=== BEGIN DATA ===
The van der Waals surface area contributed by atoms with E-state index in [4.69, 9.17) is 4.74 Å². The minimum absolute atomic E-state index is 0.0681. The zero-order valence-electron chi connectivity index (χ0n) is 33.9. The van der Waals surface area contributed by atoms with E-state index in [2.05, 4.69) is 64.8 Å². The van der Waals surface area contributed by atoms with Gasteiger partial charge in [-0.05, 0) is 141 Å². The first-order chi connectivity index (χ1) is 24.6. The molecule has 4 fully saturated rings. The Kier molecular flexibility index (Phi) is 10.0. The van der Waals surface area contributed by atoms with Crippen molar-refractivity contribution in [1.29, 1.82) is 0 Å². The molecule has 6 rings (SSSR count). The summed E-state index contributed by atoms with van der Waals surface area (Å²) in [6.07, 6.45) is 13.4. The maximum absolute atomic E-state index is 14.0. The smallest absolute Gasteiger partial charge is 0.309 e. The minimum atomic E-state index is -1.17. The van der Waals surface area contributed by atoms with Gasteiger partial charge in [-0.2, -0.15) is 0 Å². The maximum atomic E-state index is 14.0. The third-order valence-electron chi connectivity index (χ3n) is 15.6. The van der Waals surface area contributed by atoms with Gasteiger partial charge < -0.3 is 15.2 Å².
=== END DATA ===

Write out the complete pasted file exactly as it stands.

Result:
The van der Waals surface area contributed by atoms with E-state index in [4.69, 9.17) is 4.74 Å². The minimum absolute atomic E-state index is 0.0681. The zero-order valence-electron chi connectivity index (χ0n) is 33.9. The van der Waals surface area contributed by atoms with E-state index in [2.05, 4.69) is 64.8 Å². The van der Waals surface area contributed by atoms with Gasteiger partial charge in [-0.05, 0) is 141 Å². The first-order chi connectivity index (χ1) is 24.6. The molecule has 4 fully saturated rings. The Kier molecular flexibility index (Phi) is 10.0. The van der Waals surface area contributed by atoms with Crippen molar-refractivity contribution in [1.29, 1.82) is 0 Å². The molecule has 6 rings (SSSR count). The summed E-state index contributed by atoms with van der Waals surface area (Å²) in [6.07, 6.45) is 13.4. The maximum absolute atomic E-state index is 14.0. The smallest absolute Gasteiger partial charge is 0.309 e. The minimum atomic E-state index is -1.17. The van der Waals surface area contributed by atoms with Gasteiger partial charge in [-0.2, -0.15) is 0 Å². The maximum atomic E-state index is 14.0. The third-order valence-electron chi connectivity index (χ3n) is 15.6. The van der Waals surface area contributed by atoms with Gasteiger partial charge < -0.3 is 15.2 Å².